BIOGRAPHICAL AND CRITICAL SOURCES:

PERIODICALS

Booklist, October 1, 2005, Paula Luedtke, review of The Necessary Beggar, p. 43; March 15, 2007, Carl Hays, review of The Fate of Mice, p. 33; May 15, 2007, Regina Schroeder, review of Shelter, p. 38.

Book World, July 22, 2007, Jeff VanderMeer, review of Shelter, p. 11.

California Bookwatch, May, 2007, review of The Fate of Mice.

Library Journal, October 15, 2005, Jackie Cassada, review of The Necessary Beggar, p. 51; June 15, 2007, Jackie Cassada, review of Shelter, p. 61.

Publishers Weekly, March 23, 1992, review of Flying in Place, p. 62; August 29, 2005, review of The Necessary Beggar, p. 38; January 22, 2007, review of The Fate of Mice, p. 167; March 26, 2007, review of Shelter, p. 70.

ONLINE

Baryon Online,http://www.baryon-online.com/ (January 28, 2007), Harriet Klausner, review of Flying in Place.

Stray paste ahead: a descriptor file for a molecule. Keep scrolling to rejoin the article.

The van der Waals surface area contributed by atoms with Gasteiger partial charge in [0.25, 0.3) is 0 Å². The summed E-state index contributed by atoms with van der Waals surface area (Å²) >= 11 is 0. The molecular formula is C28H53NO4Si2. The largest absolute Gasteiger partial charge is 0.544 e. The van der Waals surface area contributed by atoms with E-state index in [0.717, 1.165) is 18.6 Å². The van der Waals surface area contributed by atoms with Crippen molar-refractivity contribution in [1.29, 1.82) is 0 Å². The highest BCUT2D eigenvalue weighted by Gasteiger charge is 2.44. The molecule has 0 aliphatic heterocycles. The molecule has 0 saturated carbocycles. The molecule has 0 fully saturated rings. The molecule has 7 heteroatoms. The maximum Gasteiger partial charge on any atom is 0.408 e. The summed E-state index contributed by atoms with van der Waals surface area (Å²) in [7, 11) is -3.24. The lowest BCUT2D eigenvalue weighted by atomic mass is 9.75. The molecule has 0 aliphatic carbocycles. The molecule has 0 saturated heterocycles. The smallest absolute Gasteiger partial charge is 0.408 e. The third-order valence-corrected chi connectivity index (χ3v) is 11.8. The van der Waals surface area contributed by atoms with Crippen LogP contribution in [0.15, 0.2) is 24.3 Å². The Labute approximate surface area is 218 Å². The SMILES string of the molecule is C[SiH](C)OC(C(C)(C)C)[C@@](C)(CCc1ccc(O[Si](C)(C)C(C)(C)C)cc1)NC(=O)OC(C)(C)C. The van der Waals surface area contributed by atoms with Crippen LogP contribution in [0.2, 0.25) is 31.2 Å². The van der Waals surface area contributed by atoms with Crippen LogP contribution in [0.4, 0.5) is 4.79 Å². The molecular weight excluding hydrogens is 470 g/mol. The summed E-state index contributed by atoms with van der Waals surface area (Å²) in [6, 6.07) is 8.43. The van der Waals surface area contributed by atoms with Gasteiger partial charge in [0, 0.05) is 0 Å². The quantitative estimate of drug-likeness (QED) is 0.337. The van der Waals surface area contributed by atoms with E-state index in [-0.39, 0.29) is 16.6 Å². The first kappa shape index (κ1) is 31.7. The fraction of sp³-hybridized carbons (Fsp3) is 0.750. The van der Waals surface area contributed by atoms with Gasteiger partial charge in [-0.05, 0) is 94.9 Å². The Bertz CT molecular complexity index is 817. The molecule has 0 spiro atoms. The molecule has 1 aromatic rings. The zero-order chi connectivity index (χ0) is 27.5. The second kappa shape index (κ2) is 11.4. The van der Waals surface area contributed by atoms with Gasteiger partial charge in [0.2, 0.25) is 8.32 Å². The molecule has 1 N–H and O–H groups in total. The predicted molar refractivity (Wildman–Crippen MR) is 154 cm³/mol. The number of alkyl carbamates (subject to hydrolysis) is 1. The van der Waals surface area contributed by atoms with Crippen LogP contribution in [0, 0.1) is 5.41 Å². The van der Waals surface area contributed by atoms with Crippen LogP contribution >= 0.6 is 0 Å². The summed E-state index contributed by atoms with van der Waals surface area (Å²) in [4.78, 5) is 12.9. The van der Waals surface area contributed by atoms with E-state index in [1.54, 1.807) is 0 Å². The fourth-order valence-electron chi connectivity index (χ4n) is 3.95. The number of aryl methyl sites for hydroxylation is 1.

Rickety Contrivances of Doing Good,http://www.improbableoptimisms.blogspot.com (June 12, 2008), Susan Palwick author blog.

Romantic Times Book Club Online,http://www.romantictimes.com/ (January 28, 2007), Jen Talley Exum, review of The Necessary Beggar.

SF Reviews,http://www.sfreviews.net/ (January 28, 2007), T.M. Wagner, review of The Necessary Beggar.

SF Site,http://www.sfsite.com/ (January 28, 2008), Victoria Strauss, review of The Fate of Mice.

Strange Horizons,http://www.strangehorizons.com/ (January 28, 2008), Richard Larson, review of Shelter.

University of Nevada, Reno Web site, http://www.unr.edu/ (January 28, 2007), author information and statement.